(Review) The Lost Girls by Heather Young

Publisher and Publication Date: William Morrow, an imprint of HarperCollins. Paperback edition 2016.
Genre: Mystery.
Pages: 368.
Source: Self-purchase.
Rating: Very good.


The Lost Girls is the story of two families living in two time periods. In 1935, a little girl disappeared. Her name was Emily. She was the youngest of three sisters. Their father was an odd person. He had at one time studied to become a minister. Now, he owns a business. His religious beliefs are a pieced together mesh of his own doctrine. The family owns a lake house where they reside every summer. The second family is Justine and her two daughters. Justine and her daughters live in our modern period. They had lived in California. Justine and her daughters escape while her boyfriend was at work. She just instinctively knew to run. She and the two girls live at the lake house.
The lake house is the setting for both time periods. It is located in rural Minnesota.

I loved this story. It's a book that I bought at Target. It was difficult to put it down.
Lucy begins the story with a notebook she found in a desk. All her immediate family members are deceased. She alone is left. The notebook holds the story of what happened in 1935. The mystery of what happened is revealed by the end of the book with a little help from Justine.   
The second chapter introduces Justine. She is in a permanent relationship with a guy named Patrick. He is not the father of her two daughters named Melanie and Angela. Their father ran off. Patrick waltzed into their life as if he is a knight-in-shining-armor. On one hand, Justine is relieved to have Patrick, on the other, he is smothering. She does not say this "aloud" in the story, but I sensed this from her. After a weird break-in at their apartment. She and the girls leave California and travel by car to Minnesota. The lake house is an inheritance, but it feels like a fresh start for them.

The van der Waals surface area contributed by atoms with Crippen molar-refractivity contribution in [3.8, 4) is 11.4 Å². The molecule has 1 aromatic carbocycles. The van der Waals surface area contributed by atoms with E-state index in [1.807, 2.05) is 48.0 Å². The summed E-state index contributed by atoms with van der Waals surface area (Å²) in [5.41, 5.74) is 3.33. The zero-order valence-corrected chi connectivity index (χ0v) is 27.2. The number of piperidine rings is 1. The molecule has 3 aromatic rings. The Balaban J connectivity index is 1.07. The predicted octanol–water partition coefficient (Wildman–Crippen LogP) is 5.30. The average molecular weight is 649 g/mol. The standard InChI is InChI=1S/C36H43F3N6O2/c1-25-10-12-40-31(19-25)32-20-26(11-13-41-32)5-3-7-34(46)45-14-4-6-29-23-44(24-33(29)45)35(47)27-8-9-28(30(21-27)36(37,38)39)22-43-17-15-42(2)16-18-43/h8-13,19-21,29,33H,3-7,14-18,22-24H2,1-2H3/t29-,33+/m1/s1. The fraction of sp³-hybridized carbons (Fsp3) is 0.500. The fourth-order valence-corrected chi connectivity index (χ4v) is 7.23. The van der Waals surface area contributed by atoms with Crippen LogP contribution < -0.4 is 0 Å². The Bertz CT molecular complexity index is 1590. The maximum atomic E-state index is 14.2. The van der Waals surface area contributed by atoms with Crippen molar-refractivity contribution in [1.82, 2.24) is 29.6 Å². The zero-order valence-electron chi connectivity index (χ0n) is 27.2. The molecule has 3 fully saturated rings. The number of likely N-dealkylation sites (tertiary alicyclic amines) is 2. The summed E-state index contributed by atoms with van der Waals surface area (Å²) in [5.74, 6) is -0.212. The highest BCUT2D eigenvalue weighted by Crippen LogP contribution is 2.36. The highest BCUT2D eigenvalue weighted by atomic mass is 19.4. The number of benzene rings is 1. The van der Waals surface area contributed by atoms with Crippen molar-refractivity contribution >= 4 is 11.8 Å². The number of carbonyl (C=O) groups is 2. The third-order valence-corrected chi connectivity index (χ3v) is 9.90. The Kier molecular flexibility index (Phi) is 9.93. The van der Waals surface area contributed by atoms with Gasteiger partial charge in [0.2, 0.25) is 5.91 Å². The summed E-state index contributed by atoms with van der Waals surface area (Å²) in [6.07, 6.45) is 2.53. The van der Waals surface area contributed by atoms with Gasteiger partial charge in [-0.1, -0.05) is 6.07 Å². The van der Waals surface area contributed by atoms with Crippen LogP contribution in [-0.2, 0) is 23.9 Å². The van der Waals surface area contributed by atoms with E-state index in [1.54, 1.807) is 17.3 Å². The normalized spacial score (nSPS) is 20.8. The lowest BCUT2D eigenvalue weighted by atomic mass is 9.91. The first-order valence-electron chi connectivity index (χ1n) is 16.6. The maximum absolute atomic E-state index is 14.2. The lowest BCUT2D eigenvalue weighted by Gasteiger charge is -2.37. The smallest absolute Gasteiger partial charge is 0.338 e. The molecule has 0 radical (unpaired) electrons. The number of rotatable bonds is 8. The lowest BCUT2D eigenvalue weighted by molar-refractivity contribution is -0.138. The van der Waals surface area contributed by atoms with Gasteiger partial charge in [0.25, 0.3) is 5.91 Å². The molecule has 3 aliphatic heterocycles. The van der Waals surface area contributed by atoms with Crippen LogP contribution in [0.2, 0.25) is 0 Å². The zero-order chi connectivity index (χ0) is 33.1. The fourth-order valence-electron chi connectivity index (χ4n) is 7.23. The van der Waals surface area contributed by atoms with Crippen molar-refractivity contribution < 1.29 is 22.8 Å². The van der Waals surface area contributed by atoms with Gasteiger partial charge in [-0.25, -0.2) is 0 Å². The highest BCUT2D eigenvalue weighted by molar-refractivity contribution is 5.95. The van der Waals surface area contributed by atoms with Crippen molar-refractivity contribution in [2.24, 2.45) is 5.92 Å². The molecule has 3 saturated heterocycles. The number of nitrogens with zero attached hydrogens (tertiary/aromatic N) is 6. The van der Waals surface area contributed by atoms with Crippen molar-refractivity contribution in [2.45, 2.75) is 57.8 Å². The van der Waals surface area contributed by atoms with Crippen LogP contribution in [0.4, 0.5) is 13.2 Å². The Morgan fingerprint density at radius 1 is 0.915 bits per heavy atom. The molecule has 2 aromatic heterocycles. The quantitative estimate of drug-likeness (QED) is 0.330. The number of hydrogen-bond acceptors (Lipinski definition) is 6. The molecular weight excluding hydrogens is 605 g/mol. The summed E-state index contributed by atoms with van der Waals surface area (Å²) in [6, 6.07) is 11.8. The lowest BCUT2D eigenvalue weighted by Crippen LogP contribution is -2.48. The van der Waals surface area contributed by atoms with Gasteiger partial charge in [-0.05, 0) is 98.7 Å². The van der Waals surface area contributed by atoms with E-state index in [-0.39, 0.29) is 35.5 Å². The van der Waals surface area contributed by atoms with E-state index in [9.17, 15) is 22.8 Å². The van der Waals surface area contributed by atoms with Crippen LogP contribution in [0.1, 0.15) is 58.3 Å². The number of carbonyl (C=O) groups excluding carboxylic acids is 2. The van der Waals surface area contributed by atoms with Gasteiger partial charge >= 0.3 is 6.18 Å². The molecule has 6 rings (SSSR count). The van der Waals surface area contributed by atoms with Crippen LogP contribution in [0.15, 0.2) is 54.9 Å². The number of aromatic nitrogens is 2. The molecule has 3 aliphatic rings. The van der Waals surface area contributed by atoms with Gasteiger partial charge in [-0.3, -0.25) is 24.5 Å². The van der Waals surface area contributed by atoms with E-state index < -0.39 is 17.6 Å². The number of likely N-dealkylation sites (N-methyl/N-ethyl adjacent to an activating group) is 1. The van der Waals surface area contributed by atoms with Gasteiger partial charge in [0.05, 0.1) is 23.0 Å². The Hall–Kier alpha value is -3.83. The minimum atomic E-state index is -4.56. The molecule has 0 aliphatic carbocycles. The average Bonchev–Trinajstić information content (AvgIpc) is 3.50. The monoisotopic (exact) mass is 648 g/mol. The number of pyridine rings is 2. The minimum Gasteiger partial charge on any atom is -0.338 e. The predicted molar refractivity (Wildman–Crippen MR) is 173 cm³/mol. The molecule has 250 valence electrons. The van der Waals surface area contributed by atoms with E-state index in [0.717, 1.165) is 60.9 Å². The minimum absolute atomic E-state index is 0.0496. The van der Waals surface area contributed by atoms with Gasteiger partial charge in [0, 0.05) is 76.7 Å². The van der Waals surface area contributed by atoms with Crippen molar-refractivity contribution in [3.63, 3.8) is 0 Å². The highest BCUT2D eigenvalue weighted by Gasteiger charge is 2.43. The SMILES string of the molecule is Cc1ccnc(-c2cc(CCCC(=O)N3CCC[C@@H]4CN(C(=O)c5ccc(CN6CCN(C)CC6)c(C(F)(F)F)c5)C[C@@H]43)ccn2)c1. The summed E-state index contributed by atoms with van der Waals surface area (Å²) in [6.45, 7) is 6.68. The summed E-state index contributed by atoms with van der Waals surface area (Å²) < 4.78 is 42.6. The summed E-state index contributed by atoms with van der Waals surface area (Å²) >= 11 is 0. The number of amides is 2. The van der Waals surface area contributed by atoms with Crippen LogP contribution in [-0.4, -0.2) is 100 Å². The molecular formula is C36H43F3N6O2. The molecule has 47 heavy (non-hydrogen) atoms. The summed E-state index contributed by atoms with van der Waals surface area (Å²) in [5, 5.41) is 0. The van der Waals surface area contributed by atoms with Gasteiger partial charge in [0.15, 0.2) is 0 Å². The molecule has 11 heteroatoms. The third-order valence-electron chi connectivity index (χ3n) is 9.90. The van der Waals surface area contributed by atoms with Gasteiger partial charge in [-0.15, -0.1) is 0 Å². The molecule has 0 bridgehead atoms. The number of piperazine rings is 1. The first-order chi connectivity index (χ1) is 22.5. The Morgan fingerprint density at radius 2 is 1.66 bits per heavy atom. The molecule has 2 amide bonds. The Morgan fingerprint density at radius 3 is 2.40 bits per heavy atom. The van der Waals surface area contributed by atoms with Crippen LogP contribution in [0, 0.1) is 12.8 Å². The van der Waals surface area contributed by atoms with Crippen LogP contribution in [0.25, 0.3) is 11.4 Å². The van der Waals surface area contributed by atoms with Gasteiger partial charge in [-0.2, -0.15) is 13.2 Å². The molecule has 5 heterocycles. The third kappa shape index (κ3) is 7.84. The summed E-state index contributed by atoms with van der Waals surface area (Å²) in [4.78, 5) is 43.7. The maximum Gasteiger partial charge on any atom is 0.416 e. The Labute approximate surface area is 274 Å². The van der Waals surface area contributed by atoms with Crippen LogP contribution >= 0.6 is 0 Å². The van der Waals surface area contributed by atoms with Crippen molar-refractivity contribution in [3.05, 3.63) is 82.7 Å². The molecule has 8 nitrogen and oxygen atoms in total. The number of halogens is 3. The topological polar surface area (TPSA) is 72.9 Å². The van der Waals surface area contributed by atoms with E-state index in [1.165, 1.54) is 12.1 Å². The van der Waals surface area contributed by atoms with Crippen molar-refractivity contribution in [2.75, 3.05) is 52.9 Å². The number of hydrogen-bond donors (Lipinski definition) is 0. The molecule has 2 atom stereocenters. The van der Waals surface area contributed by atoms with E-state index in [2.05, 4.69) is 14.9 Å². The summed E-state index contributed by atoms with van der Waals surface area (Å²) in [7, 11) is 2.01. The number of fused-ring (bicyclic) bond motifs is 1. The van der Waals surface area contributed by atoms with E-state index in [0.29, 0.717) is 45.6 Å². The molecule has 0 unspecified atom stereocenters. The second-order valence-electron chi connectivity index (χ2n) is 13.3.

I did not care for Justine's sarcastic tone. I believe her sarcasm is a mask for bitterness about her life. A little bit of sarcasm goes a long way with me, and her steady stream of sarcasm got old.
She questions what she sees, hears, and feels. This is strong symptoms of a woman who has been abused. I felt sorry for her, because I have been in this kind of situation. As a result, while reading this story I felt panicky. I wanted to shout at her to just get the heck out and don't look back. I did not want to see Patrick show up again. I did not want her to even look at him. 
Justine is a believable character. She is a scarred and broken individual. She can see just enough to leave, but not enough to understand why.
Justine is restless and hates to be alone. I always wonder if people don't like to be alone because then they are left with a quiet mind that reflects on things they'd rather not think about? 
I felt an immediate red flag with her daughter Melanie. Melanie had problems in school. Justine tries to ignore it. The problem is not something "else" she wants to deal with.
The story from the past is heartbreaking. A family with horrible secrets. Secrets that drown and hide for decades. 
I loved the descriptive setting. This told the story all on its own. The writing is vivid and I easily pictured the scenes.